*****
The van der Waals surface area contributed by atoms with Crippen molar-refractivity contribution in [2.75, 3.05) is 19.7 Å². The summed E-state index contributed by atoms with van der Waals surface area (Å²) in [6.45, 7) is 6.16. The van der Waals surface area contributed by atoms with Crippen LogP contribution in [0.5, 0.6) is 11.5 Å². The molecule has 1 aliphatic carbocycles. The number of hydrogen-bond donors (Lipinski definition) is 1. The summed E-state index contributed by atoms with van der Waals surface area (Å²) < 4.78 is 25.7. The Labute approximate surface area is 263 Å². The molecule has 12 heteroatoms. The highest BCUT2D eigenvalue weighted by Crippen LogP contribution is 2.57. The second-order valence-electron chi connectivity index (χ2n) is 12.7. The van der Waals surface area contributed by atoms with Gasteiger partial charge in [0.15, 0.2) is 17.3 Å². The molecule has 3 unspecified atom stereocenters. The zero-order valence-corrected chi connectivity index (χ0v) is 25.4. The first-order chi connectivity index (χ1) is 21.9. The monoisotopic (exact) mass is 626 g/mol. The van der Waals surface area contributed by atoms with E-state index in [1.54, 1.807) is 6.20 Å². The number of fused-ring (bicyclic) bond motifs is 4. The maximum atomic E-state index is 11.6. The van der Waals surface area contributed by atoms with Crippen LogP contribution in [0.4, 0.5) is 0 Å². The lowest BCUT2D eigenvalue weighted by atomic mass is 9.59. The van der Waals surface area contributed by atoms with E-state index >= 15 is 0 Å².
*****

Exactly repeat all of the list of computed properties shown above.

The van der Waals surface area contributed by atoms with Crippen molar-refractivity contribution in [2.75, 3.05) is 19.7 Å². The summed E-state index contributed by atoms with van der Waals surface area (Å²) in [6.45, 7) is 6.16. The van der Waals surface area contributed by atoms with Crippen LogP contribution in [0.5, 0.6) is 11.5 Å². The molecule has 1 aliphatic carbocycles. The number of hydrogen-bond donors (Lipinski definition) is 1. The summed E-state index contributed by atoms with van der Waals surface area (Å²) < 4.78 is 25.7. The Labute approximate surface area is 263 Å². The molecule has 12 heteroatoms. The highest BCUT2D eigenvalue weighted by Crippen LogP contribution is 2.57. The second-order valence-electron chi connectivity index (χ2n) is 12.7. The van der Waals surface area contributed by atoms with Gasteiger partial charge in [0.15, 0.2) is 17.3 Å². The molecule has 3 unspecified atom stereocenters. The zero-order valence-corrected chi connectivity index (χ0v) is 25.4. The first-order chi connectivity index (χ1) is 21.9. The monoisotopic (exact) mass is 626 g/mol. The van der Waals surface area contributed by atoms with E-state index in [1.54, 1.807) is 6.20 Å². The number of fused-ring (bicyclic) bond motifs is 4. The maximum atomic E-state index is 11.6. The van der Waals surface area contributed by atoms with Crippen LogP contribution in [0.4, 0.5) is 0 Å². The lowest BCUT2D eigenvalue weighted by atomic mass is 9.59. The van der Waals surface area contributed by atoms with E-state index >= 15 is 0 Å².